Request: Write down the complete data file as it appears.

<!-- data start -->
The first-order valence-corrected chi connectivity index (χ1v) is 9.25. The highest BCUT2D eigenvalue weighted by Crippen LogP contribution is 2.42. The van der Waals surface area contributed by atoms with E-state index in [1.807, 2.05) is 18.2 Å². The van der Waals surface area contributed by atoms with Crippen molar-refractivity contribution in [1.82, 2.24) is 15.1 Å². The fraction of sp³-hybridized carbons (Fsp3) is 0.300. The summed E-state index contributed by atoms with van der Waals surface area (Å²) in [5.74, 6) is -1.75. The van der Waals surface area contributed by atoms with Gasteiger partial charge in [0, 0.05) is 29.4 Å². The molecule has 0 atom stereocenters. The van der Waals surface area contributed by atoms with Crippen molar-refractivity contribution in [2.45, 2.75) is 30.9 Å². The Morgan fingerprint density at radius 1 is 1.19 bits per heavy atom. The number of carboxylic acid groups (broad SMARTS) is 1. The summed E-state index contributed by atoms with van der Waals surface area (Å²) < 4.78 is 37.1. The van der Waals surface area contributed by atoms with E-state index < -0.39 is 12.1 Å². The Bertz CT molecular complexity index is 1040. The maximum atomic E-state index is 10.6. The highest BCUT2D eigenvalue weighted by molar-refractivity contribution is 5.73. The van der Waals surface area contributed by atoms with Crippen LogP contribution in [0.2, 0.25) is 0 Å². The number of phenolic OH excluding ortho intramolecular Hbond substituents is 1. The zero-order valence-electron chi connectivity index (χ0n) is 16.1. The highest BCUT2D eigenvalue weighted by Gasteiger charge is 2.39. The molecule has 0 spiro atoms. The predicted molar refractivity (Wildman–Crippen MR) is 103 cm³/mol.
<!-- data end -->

The first-order valence-corrected chi connectivity index (χ1v) is 9.25. The highest BCUT2D eigenvalue weighted by Crippen LogP contribution is 2.42. The van der Waals surface area contributed by atoms with E-state index in [1.807, 2.05) is 18.2 Å². The van der Waals surface area contributed by atoms with Crippen molar-refractivity contribution in [1.82, 2.24) is 15.1 Å². The fraction of sp³-hybridized carbons (Fsp3) is 0.300. The summed E-state index contributed by atoms with van der Waals surface area (Å²) in [5.74, 6) is -1.75. The van der Waals surface area contributed by atoms with Gasteiger partial charge in [0, 0.05) is 29.4 Å². The molecule has 0 atom stereocenters. The van der Waals surface area contributed by atoms with Crippen molar-refractivity contribution in [2.45, 2.75) is 30.9 Å². The Morgan fingerprint density at radius 1 is 1.19 bits per heavy atom. The number of carboxylic acid groups (broad SMARTS) is 1. The summed E-state index contributed by atoms with van der Waals surface area (Å²) < 4.78 is 37.1. The van der Waals surface area contributed by atoms with E-state index < -0.39 is 12.1 Å². The Bertz CT molecular complexity index is 1040. The maximum atomic E-state index is 10.6. The highest BCUT2D eigenvalue weighted by molar-refractivity contribution is 5.73. The van der Waals surface area contributed by atoms with Crippen LogP contribution in [0.2, 0.25) is 0 Å². The number of phenolic OH excluding ortho intramolecular Hbond substituents is 1. The zero-order valence-electron chi connectivity index (χ0n) is 16.1. The highest BCUT2D eigenvalue weighted by Gasteiger charge is 2.39. The molecule has 0 spiro atoms. The predicted molar refractivity (Wildman–Crippen MR) is 103 cm³/mol.